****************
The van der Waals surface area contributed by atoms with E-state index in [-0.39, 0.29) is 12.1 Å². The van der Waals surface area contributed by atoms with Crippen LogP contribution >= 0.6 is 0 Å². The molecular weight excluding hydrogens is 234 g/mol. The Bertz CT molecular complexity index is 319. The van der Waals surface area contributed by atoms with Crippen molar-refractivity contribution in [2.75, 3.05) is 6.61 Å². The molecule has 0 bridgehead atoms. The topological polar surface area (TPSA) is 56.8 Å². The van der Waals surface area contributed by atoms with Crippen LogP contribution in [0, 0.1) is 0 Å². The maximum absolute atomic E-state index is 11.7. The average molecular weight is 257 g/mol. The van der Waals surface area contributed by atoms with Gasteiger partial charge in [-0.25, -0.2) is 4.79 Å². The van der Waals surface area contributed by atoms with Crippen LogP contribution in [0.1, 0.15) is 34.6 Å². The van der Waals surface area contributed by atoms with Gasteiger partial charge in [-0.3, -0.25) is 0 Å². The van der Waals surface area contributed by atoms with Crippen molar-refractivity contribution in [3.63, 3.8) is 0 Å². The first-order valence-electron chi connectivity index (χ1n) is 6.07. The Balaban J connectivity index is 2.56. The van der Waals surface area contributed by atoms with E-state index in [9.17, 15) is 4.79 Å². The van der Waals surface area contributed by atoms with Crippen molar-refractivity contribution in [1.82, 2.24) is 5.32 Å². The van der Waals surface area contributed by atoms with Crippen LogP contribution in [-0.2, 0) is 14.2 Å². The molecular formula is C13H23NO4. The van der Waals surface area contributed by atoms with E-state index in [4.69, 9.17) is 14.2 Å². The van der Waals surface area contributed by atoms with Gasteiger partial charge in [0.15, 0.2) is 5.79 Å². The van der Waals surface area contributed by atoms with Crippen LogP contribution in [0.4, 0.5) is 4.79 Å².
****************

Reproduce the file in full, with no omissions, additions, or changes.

The van der Waals surface area contributed by atoms with E-state index in [-0.39, 0.29) is 12.1 Å². The van der Waals surface area contributed by atoms with Crippen LogP contribution >= 0.6 is 0 Å². The molecular weight excluding hydrogens is 234 g/mol. The Bertz CT molecular complexity index is 319. The van der Waals surface area contributed by atoms with Crippen molar-refractivity contribution in [2.75, 3.05) is 6.61 Å². The molecule has 0 bridgehead atoms. The topological polar surface area (TPSA) is 56.8 Å². The van der Waals surface area contributed by atoms with Crippen LogP contribution in [0, 0.1) is 0 Å². The maximum absolute atomic E-state index is 11.7. The average molecular weight is 257 g/mol. The van der Waals surface area contributed by atoms with Gasteiger partial charge in [-0.25, -0.2) is 4.79 Å². The van der Waals surface area contributed by atoms with Crippen LogP contribution in [0.1, 0.15) is 34.6 Å². The van der Waals surface area contributed by atoms with Gasteiger partial charge in [-0.3, -0.25) is 0 Å². The van der Waals surface area contributed by atoms with Crippen molar-refractivity contribution in [3.63, 3.8) is 0 Å². The first-order valence-electron chi connectivity index (χ1n) is 6.07. The Balaban J connectivity index is 2.56. The van der Waals surface area contributed by atoms with E-state index in [9.17, 15) is 4.79 Å². The van der Waals surface area contributed by atoms with Crippen molar-refractivity contribution in [1.82, 2.24) is 5.32 Å². The van der Waals surface area contributed by atoms with Crippen LogP contribution in [-0.2, 0) is 14.2 Å². The molecular formula is C13H23NO4. The van der Waals surface area contributed by atoms with E-state index in [4.69, 9.17) is 14.2 Å². The van der Waals surface area contributed by atoms with Gasteiger partial charge in [0.15, 0.2) is 5.79 Å². The van der Waals surface area contributed by atoms with Crippen LogP contribution in [0.4, 0.5) is 4.79 Å².